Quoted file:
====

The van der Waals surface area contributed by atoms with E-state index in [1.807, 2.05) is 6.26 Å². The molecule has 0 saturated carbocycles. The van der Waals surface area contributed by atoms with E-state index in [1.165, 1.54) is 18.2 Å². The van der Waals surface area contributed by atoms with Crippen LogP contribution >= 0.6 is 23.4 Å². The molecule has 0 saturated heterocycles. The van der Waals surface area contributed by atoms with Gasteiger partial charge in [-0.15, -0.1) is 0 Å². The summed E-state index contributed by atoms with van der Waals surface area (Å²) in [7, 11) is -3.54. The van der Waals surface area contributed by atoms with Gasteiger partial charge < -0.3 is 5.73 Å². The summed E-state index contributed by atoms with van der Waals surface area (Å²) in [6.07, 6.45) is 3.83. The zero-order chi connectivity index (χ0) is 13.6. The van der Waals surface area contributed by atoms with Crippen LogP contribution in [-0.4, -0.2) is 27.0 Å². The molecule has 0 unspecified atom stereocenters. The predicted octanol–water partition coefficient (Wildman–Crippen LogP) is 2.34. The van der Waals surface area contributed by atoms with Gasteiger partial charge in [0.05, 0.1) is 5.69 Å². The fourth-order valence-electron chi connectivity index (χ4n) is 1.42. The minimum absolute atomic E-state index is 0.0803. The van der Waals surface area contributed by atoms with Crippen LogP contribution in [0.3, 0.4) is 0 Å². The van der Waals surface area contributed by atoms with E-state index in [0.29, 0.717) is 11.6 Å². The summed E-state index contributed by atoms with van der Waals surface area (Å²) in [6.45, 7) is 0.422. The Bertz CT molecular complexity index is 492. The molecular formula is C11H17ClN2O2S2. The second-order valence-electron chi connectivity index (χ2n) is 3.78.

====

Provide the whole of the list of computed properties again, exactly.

The van der Waals surface area contributed by atoms with E-state index in [1.807, 2.05) is 6.26 Å². The molecule has 0 saturated carbocycles. The van der Waals surface area contributed by atoms with E-state index in [1.165, 1.54) is 18.2 Å². The van der Waals surface area contributed by atoms with Crippen LogP contribution >= 0.6 is 23.4 Å². The molecule has 0 saturated heterocycles. The van der Waals surface area contributed by atoms with Gasteiger partial charge in [-0.15, -0.1) is 0 Å². The summed E-state index contributed by atoms with van der Waals surface area (Å²) in [7, 11) is -3.54. The van der Waals surface area contributed by atoms with Gasteiger partial charge < -0.3 is 5.73 Å². The summed E-state index contributed by atoms with van der Waals surface area (Å²) in [6.07, 6.45) is 3.83. The zero-order chi connectivity index (χ0) is 13.6. The van der Waals surface area contributed by atoms with Crippen LogP contribution in [-0.4, -0.2) is 27.0 Å². The molecule has 0 unspecified atom stereocenters. The predicted octanol–water partition coefficient (Wildman–Crippen LogP) is 2.34. The van der Waals surface area contributed by atoms with Gasteiger partial charge in [0.05, 0.1) is 5.69 Å². The fourth-order valence-electron chi connectivity index (χ4n) is 1.42. The minimum absolute atomic E-state index is 0.0803. The van der Waals surface area contributed by atoms with Crippen LogP contribution in [0.3, 0.4) is 0 Å². The van der Waals surface area contributed by atoms with E-state index in [0.29, 0.717) is 11.6 Å². The summed E-state index contributed by atoms with van der Waals surface area (Å²) in [6.45, 7) is 0.422. The Bertz CT molecular complexity index is 492. The molecular formula is C11H17ClN2O2S2. The second-order valence-electron chi connectivity index (χ2n) is 3.78.